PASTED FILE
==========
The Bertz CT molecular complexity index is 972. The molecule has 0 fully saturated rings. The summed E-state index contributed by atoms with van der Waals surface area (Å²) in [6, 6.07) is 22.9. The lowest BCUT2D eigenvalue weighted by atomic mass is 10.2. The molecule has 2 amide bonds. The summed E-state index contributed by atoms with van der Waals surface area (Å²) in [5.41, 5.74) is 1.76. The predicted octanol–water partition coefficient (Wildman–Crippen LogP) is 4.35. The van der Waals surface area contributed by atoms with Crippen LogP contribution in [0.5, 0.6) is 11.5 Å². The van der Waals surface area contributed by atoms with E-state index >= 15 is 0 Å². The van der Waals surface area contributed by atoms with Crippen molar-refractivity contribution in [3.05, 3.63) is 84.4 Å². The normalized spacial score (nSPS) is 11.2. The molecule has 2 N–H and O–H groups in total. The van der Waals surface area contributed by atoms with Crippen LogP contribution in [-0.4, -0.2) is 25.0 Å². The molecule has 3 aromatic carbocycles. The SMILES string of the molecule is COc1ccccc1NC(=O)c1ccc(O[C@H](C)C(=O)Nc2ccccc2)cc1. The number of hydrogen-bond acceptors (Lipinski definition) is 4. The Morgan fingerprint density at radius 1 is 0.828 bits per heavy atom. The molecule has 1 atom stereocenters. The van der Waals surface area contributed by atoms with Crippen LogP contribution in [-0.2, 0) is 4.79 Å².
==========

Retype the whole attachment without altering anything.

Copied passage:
The Bertz CT molecular complexity index is 972. The molecule has 0 fully saturated rings. The summed E-state index contributed by atoms with van der Waals surface area (Å²) in [6, 6.07) is 22.9. The lowest BCUT2D eigenvalue weighted by atomic mass is 10.2. The molecule has 2 amide bonds. The summed E-state index contributed by atoms with van der Waals surface area (Å²) in [5.41, 5.74) is 1.76. The predicted octanol–water partition coefficient (Wildman–Crippen LogP) is 4.35. The van der Waals surface area contributed by atoms with Crippen LogP contribution in [0.5, 0.6) is 11.5 Å². The van der Waals surface area contributed by atoms with E-state index >= 15 is 0 Å². The van der Waals surface area contributed by atoms with Crippen molar-refractivity contribution in [3.05, 3.63) is 84.4 Å². The normalized spacial score (nSPS) is 11.2. The molecule has 2 N–H and O–H groups in total. The van der Waals surface area contributed by atoms with Crippen LogP contribution in [-0.4, -0.2) is 25.0 Å². The molecule has 3 aromatic carbocycles. The SMILES string of the molecule is COc1ccccc1NC(=O)c1ccc(O[C@H](C)C(=O)Nc2ccccc2)cc1. The number of hydrogen-bond acceptors (Lipinski definition) is 4. The Morgan fingerprint density at radius 1 is 0.828 bits per heavy atom. The molecule has 1 atom stereocenters. The van der Waals surface area contributed by atoms with Crippen LogP contribution in [-0.2, 0) is 4.79 Å².